The Role of the International Community

In Fifty Years of Israeli Occupation

Gaza, 2014. Photo ©NAD-PLO.
Gaza, 2014. Photo ©NAD-PLO.

 

When reviewing the evolution of the international community’s role and involvement in the Israeli-Palestinian conflict, it is necessary to look first at the roots of today’s conflict (not only in Palestine but in the entire region), which lie in the period of and between the two world wars, i.e., from 1914 to 1945, when Europe, the United States, and the then Soviet Union embraced the Zionist movement’s thesis of a Jewish homeland in Palestine. At around the same time, the 1916 Sykes-Picot Agreement divided the Ottoman Arab prov¬inces into various French and British-administered areas, the 1917 Balfour Declaration supported “the es¬tab¬lishment of a Jewish national home in Pales¬tine,” and the 1920 San Remo Conference awarded the Mandate for Palestine, Transjordan, and Mesopota¬mia (Iraq) to Britain. After the collapse of the Ottoman Empire, Arab wishes were examined by the King-Crane Commission, which as early as 1919 warned against the effects of unrestricted Jewish immi¬gration and Zion¬ist plans in Palestine, but the report’s recommendations were not acted upon. On the contrary, many attempts were even made to have Arab leaders and notables acknowledge the Zionist movement’s goals, bypassing Palestinians. Throughout the British Mandate period, numerous committees – such as the Peel and the Wood¬head commissions in the 1930s – recommended the par-tition of Palestine into two states due to the fact that both sides could not live in peace to-gether, culminating eventually in the UN Partition Plan, passed as UN General Assembly Resolution 181 on November 29, 1947, which divided Palestine into Jewish and Arab states with Jerusalem and Bethlehem as a corpus separatum under a special international regime, de facto establishing the Jewish homeland that Zionists had been striving for.

 

♦ After 50 years of shame, it is time for the international community to live up to its international law obligations.

 

Following the subsequent establishment of the state of Israel in 1948 and until Israel’s occupation of the West Bank and the Gaza Strip in June 1967, international efforts were directed at having the Arab countries appease their relationships with Israel. The Palestinian cause was sidelined, framed as a refugee problem, solvable by compensation and resettlement. However, as the Palestinians increasingly realized that there was no “salvation” coming from the Arab states and therefore took their matters into their own hands (especially with and after the creation of the PLO in 1964 as their official representative), the international community began to realize the regional and international dimensions of the conflict, hence the slow but gradual recognition of the PLO during the 1970s. However, the prevailing Cold War reality did not allow for much international diplomacy, as the Arab-Israeli conflict helped maintain the bipolar world order of that time: while the USSR sided with the Arabs both diplomatically and militarily, Western countries cherished a firm bias towards Israel. The collapse of communism and the Soviet bloc roughly coincided with the first Intifada and its message, “We are here to stay, we want to coexist.” This encouraged Europe to be involved in facilitating contacts and dialogue in pursuit of the two-state solution.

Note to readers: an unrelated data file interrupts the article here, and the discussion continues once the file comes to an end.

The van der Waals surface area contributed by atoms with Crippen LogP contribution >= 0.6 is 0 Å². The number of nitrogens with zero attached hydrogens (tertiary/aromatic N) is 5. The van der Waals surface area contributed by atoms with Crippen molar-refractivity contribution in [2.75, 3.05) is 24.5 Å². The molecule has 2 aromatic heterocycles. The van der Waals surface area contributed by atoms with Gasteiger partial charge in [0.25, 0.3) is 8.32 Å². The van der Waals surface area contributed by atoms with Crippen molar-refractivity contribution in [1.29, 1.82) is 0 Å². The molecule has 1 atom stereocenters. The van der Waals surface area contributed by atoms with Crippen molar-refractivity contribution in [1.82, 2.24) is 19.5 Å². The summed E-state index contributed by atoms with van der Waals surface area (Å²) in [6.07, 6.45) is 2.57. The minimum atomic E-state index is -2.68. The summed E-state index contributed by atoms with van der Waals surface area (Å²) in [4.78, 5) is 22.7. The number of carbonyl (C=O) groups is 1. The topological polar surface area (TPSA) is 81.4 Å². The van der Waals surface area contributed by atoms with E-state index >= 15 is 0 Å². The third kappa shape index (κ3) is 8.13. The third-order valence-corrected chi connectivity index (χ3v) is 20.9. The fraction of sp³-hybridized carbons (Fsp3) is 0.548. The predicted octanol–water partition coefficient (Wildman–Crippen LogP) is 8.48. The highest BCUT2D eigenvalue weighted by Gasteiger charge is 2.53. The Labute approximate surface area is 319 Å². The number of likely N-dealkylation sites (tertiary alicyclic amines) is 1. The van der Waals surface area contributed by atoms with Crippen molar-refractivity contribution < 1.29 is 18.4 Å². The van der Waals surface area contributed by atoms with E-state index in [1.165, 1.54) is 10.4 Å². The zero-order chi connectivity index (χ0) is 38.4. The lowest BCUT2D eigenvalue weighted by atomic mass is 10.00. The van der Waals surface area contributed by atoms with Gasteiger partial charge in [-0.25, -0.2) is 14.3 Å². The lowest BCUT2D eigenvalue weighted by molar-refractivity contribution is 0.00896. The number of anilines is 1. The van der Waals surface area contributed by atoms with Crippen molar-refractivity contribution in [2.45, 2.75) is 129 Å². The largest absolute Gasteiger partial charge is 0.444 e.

Since the establishment of the PA in 1994, donor aid has become a major aspect of the international community’s role. While the donor funding to Palestine is unprecedented, it is yet seen as a fig leaf in face of the restrictions on trade and access to resources imposed by Israel, which have eroded the productive capacity of the Palestinian economy over the years, and without which, as international studies have shown, the need for donor aid would be significantly reduced. Moreover, donor aid is nowadays mainly used for budget support, with near total neglect for development support.